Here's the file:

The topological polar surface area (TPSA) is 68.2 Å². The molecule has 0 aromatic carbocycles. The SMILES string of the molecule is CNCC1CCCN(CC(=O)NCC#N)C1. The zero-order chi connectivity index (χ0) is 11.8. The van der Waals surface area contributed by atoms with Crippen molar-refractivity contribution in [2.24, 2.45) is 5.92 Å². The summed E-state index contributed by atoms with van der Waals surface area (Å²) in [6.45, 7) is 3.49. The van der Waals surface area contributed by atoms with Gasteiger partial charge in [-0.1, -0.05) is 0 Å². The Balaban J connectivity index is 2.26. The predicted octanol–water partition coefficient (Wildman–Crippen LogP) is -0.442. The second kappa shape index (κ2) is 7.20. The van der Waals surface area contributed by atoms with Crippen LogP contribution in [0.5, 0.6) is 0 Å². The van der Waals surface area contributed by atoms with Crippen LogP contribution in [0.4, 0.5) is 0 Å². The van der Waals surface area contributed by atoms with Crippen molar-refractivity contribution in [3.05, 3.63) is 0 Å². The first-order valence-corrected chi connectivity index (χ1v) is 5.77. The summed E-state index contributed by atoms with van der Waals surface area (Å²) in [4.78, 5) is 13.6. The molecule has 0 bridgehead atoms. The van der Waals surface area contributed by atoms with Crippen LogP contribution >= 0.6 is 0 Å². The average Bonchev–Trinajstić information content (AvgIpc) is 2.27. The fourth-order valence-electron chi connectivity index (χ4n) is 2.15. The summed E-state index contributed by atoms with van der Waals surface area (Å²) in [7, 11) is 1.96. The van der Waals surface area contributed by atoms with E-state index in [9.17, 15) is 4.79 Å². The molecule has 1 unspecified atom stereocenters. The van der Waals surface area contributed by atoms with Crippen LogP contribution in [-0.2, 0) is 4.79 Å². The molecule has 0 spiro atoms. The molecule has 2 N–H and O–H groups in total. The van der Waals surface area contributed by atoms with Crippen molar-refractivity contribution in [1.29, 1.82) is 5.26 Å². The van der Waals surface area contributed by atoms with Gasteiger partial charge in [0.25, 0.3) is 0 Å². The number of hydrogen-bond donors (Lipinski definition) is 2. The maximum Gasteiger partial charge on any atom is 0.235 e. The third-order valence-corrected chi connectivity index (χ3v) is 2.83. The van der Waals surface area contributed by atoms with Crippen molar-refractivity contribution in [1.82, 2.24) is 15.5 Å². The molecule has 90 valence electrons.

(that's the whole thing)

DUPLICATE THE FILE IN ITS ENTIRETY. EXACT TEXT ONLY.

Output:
The topological polar surface area (TPSA) is 68.2 Å². The molecule has 0 aromatic carbocycles. The SMILES string of the molecule is CNCC1CCCN(CC(=O)NCC#N)C1. The zero-order chi connectivity index (χ0) is 11.8. The van der Waals surface area contributed by atoms with Crippen molar-refractivity contribution in [2.24, 2.45) is 5.92 Å². The summed E-state index contributed by atoms with van der Waals surface area (Å²) in [6.45, 7) is 3.49. The van der Waals surface area contributed by atoms with Gasteiger partial charge in [-0.1, -0.05) is 0 Å². The Balaban J connectivity index is 2.26. The predicted octanol–water partition coefficient (Wildman–Crippen LogP) is -0.442. The second kappa shape index (κ2) is 7.20. The van der Waals surface area contributed by atoms with Crippen LogP contribution in [0.5, 0.6) is 0 Å². The van der Waals surface area contributed by atoms with Crippen LogP contribution in [0.4, 0.5) is 0 Å². The van der Waals surface area contributed by atoms with Crippen molar-refractivity contribution in [3.05, 3.63) is 0 Å². The first-order valence-corrected chi connectivity index (χ1v) is 5.77. The summed E-state index contributed by atoms with van der Waals surface area (Å²) in [4.78, 5) is 13.6. The molecule has 0 bridgehead atoms. The van der Waals surface area contributed by atoms with Crippen LogP contribution >= 0.6 is 0 Å². The average Bonchev–Trinajstić information content (AvgIpc) is 2.27. The fourth-order valence-electron chi connectivity index (χ4n) is 2.15. The summed E-state index contributed by atoms with van der Waals surface area (Å²) in [7, 11) is 1.96. The van der Waals surface area contributed by atoms with E-state index in [9.17, 15) is 4.79 Å². The molecule has 1 unspecified atom stereocenters. The van der Waals surface area contributed by atoms with Crippen LogP contribution in [-0.2, 0) is 4.79 Å². The molecule has 0 spiro atoms. The molecule has 2 N–H and O–H groups in total. The van der Waals surface area contributed by atoms with Crippen molar-refractivity contribution in [1.29, 1.82) is 5.26 Å². The van der Waals surface area contributed by atoms with Gasteiger partial charge in [0.25, 0.3) is 0 Å². The number of hydrogen-bond donors (Lipinski definition) is 2. The maximum Gasteiger partial charge on any atom is 0.235 e. The third-order valence-corrected chi connectivity index (χ3v) is 2.83. The van der Waals surface area contributed by atoms with Crippen molar-refractivity contribution in [1.82, 2.24) is 15.5 Å². The molecule has 90 valence electrons.